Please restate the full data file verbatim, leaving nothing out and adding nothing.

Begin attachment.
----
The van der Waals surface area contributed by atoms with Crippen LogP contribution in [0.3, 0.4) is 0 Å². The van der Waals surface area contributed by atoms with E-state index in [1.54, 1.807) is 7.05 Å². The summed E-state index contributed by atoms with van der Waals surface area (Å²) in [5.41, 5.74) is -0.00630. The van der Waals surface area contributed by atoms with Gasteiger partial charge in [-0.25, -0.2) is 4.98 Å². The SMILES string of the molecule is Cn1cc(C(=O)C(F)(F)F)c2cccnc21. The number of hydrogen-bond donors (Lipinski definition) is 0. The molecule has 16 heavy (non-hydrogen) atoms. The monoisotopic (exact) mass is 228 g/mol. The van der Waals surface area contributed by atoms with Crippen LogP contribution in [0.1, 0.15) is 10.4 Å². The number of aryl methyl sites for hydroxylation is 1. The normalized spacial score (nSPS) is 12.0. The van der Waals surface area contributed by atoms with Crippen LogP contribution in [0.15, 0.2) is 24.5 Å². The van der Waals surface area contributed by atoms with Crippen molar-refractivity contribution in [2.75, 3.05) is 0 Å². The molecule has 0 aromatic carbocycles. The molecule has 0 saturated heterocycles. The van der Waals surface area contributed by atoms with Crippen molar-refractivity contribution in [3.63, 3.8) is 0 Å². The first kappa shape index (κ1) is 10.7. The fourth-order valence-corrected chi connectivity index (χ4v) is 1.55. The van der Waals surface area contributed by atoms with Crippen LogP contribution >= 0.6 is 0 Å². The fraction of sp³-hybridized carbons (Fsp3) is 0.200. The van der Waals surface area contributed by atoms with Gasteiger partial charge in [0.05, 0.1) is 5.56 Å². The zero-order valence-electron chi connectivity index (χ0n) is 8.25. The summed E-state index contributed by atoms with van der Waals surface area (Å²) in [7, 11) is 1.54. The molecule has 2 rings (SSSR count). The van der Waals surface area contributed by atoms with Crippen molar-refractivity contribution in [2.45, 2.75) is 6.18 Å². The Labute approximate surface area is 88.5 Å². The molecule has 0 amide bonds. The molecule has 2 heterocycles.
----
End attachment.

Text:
The van der Waals surface area contributed by atoms with Crippen LogP contribution in [0.3, 0.4) is 0 Å². The van der Waals surface area contributed by atoms with E-state index in [1.54, 1.807) is 7.05 Å². The summed E-state index contributed by atoms with van der Waals surface area (Å²) in [5.41, 5.74) is -0.00630. The van der Waals surface area contributed by atoms with Gasteiger partial charge in [-0.25, -0.2) is 4.98 Å². The SMILES string of the molecule is Cn1cc(C(=O)C(F)(F)F)c2cccnc21. The number of hydrogen-bond donors (Lipinski definition) is 0. The molecule has 16 heavy (non-hydrogen) atoms. The monoisotopic (exact) mass is 228 g/mol. The van der Waals surface area contributed by atoms with Crippen LogP contribution in [0.1, 0.15) is 10.4 Å². The number of aryl methyl sites for hydroxylation is 1. The normalized spacial score (nSPS) is 12.0. The van der Waals surface area contributed by atoms with Crippen LogP contribution in [0.15, 0.2) is 24.5 Å². The van der Waals surface area contributed by atoms with Crippen molar-refractivity contribution in [2.75, 3.05) is 0 Å². The molecule has 0 aromatic carbocycles. The molecule has 0 saturated heterocycles. The van der Waals surface area contributed by atoms with Crippen molar-refractivity contribution in [3.63, 3.8) is 0 Å². The first kappa shape index (κ1) is 10.7. The fourth-order valence-corrected chi connectivity index (χ4v) is 1.55. The van der Waals surface area contributed by atoms with Crippen LogP contribution >= 0.6 is 0 Å². The fraction of sp³-hybridized carbons (Fsp3) is 0.200. The van der Waals surface area contributed by atoms with Gasteiger partial charge in [0.05, 0.1) is 5.56 Å². The zero-order valence-electron chi connectivity index (χ0n) is 8.25. The summed E-state index contributed by atoms with van der Waals surface area (Å²) in [7, 11) is 1.54. The molecule has 2 rings (SSSR count). The van der Waals surface area contributed by atoms with Crippen molar-refractivity contribution in [2.45, 2.75) is 6.18 Å². The Labute approximate surface area is 88.5 Å². The molecule has 0 amide bonds. The molecule has 2 heterocycles.